China Rolls Out ‘Toilet Timers’ For Tourists, And Travellers Are Outraged

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China Rolls Out ‘Toilet Timers’ For Tourists, And Travellers Are Outraged

Image: Weibo

China installs digital toilet timers at Yungang Buddhist Grottoes, sparking outrage and debate among tourists and social media users.

China can be relied on for a pretty out-there travel headline. Just take the self-proclaimed “time traveller” who grounded a flight last year or the waterfall that turned out to be a fake as prime examples. This story, however, might just be the strangest one yet…

China’s world-famous Yungang Buddhist Grottoes, a UNESCO-listed World Heritage site, is drawing attention for a wholly unexpected and pretty dystopic reason: its restrooms. Specifically, a recent viral video shared on China’s most popular social media site, Weibo, highlighted the installation of digital timers above toilet cubicles, sparking outrage among tourists and locals in equal measure.

The Timers

The video, which you won’t be surprised to hear was shared widely on Chinese social media, showed the timers in a women’s restroom, each displaying “empty” in green when unoccupied and counting the minutes and seconds when in use. The visitor who filmed the video sent it to the Xiaoxiang Morning Herald, who went on to describe the technology as impressively advanced but also somewhat intrusive.

The site’s staff explained that the timers were introduced to manage the increasing number of visitors, ensuring smooth restroom usage without setting time limits or ejecting users. According to a staff member quoted by the state-run Nanchang Evening News, the primary purpose is safety, to ensure no emergencies occur if someone spends an unexpectedly extended time in a stall.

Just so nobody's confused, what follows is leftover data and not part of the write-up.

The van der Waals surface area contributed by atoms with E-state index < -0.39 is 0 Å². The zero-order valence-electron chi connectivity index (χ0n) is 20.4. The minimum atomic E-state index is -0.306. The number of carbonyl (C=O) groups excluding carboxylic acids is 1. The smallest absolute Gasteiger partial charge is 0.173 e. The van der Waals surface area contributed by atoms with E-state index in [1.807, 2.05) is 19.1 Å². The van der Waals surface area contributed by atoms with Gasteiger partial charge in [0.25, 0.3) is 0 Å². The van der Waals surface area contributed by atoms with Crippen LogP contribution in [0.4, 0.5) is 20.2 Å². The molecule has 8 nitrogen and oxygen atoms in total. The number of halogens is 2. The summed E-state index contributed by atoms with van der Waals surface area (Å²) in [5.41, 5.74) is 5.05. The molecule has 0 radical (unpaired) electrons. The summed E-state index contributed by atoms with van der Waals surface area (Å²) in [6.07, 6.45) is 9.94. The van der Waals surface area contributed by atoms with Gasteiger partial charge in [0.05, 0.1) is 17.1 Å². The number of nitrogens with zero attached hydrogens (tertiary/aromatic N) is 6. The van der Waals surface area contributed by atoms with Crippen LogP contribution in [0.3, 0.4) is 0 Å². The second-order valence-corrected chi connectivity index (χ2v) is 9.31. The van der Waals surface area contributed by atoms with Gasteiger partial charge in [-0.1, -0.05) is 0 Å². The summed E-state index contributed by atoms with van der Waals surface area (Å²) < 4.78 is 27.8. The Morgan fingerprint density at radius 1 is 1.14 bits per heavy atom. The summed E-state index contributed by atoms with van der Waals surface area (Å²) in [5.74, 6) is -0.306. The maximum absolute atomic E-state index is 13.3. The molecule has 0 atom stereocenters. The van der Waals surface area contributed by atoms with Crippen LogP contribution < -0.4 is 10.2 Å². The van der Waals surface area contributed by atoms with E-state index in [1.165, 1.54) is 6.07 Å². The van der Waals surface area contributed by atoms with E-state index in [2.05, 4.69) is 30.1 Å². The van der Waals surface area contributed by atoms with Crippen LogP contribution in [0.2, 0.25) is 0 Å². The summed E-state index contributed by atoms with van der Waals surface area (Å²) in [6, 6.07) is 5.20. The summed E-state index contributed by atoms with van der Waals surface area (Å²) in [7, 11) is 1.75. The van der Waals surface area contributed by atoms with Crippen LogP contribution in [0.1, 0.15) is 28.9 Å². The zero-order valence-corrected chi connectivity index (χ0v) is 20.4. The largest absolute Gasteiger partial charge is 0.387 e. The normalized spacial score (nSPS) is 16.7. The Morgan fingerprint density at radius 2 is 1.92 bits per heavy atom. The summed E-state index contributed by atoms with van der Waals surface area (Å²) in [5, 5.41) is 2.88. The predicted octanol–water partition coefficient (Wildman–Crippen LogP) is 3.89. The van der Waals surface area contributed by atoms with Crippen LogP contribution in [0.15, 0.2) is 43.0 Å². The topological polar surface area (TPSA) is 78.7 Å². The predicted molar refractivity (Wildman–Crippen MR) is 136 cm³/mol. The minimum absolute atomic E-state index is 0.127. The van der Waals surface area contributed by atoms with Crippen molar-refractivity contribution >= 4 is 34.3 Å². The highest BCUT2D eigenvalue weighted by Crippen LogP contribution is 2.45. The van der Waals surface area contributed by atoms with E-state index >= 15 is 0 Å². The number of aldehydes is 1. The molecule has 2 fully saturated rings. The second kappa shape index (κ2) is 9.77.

Image: Weibo

Mixed Reactions

The introduction of these timers has sparked a heated debate on social media platforms like. Some users support the initiative, suggesting it would deter people from using the stalls to scroll through their phones, arguing that a tourist site isn’t a place for long restroom breaks. Others, however, criticise the move as unnecessary and an invasion of privacy, suggesting the funds could be better spent…

“Why don’t they just spend the money on building more washrooms?”

Annonymous Commenter

Despite the controversy, some believe the timers could be beneficial, particularly for those who might face medical emergencies and need assistance in short order. The debate rages on, highlighting differing and surprisingly contentious perspectives on privacy and efficiency in public restrooms.

The Bigger Picture

The Yungang Buddhist Grottoes, featuring 51,000 statues carved into 252 caves and niches, remains a hugely significant cultural attraction in northern China’s Shanxi province. In 2023, the site saw a record 3 million visitors, up from 1.98 million in 2019.

Image: China Discovery

In response to the surge in tourism, the grottoes have not only upgraded their restrooms but also added new shows and mini-attractions to enhance the visitor experience. However, the addition of restroom timers has overshadowed these developments, drawing global attention and sparking conversations about privacy and the visitor experience in public spaces.

As the debate rages on, the Yungang Buddhist Grottoes continue to balance the delicate preservation of its historical significance with modernising to meet the needs of an ever-growing number of visitors… but don’t fret, they promise “not to disturb anyone midway”.